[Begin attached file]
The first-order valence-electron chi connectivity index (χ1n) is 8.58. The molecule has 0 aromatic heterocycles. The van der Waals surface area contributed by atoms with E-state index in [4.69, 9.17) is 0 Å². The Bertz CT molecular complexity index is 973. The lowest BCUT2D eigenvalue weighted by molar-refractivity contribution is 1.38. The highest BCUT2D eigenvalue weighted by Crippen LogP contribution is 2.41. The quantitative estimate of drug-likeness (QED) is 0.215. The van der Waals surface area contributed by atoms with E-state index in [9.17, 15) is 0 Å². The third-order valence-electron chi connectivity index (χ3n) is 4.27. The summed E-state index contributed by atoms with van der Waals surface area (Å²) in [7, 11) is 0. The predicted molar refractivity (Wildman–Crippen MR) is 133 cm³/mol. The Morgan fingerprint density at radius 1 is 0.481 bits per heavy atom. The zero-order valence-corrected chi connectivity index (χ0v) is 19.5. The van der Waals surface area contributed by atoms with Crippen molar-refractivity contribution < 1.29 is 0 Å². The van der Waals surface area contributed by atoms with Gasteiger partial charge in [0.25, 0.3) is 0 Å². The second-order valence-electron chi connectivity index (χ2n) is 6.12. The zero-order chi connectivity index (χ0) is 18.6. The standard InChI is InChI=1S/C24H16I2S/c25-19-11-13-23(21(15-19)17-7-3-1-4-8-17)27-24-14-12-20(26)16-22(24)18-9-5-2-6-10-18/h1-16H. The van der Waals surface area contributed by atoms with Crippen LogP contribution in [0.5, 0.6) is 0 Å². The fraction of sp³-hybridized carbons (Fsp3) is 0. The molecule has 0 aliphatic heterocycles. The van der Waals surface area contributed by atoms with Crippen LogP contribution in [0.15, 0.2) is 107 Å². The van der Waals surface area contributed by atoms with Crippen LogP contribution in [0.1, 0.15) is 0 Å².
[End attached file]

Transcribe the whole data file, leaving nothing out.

The first-order valence-electron chi connectivity index (χ1n) is 8.58. The molecule has 0 aromatic heterocycles. The van der Waals surface area contributed by atoms with E-state index in [4.69, 9.17) is 0 Å². The Bertz CT molecular complexity index is 973. The lowest BCUT2D eigenvalue weighted by molar-refractivity contribution is 1.38. The highest BCUT2D eigenvalue weighted by Crippen LogP contribution is 2.41. The quantitative estimate of drug-likeness (QED) is 0.215. The van der Waals surface area contributed by atoms with E-state index in [9.17, 15) is 0 Å². The third-order valence-electron chi connectivity index (χ3n) is 4.27. The summed E-state index contributed by atoms with van der Waals surface area (Å²) in [7, 11) is 0. The predicted molar refractivity (Wildman–Crippen MR) is 133 cm³/mol. The Morgan fingerprint density at radius 1 is 0.481 bits per heavy atom. The zero-order valence-corrected chi connectivity index (χ0v) is 19.5. The van der Waals surface area contributed by atoms with Crippen molar-refractivity contribution < 1.29 is 0 Å². The van der Waals surface area contributed by atoms with Gasteiger partial charge in [0.25, 0.3) is 0 Å². The second-order valence-electron chi connectivity index (χ2n) is 6.12. The zero-order chi connectivity index (χ0) is 18.6. The standard InChI is InChI=1S/C24H16I2S/c25-19-11-13-23(21(15-19)17-7-3-1-4-8-17)27-24-14-12-20(26)16-22(24)18-9-5-2-6-10-18/h1-16H. The van der Waals surface area contributed by atoms with Crippen LogP contribution in [0.5, 0.6) is 0 Å². The fraction of sp³-hybridized carbons (Fsp3) is 0. The molecule has 0 aliphatic heterocycles. The van der Waals surface area contributed by atoms with Crippen LogP contribution in [0.15, 0.2) is 107 Å². The van der Waals surface area contributed by atoms with Crippen LogP contribution in [0.1, 0.15) is 0 Å².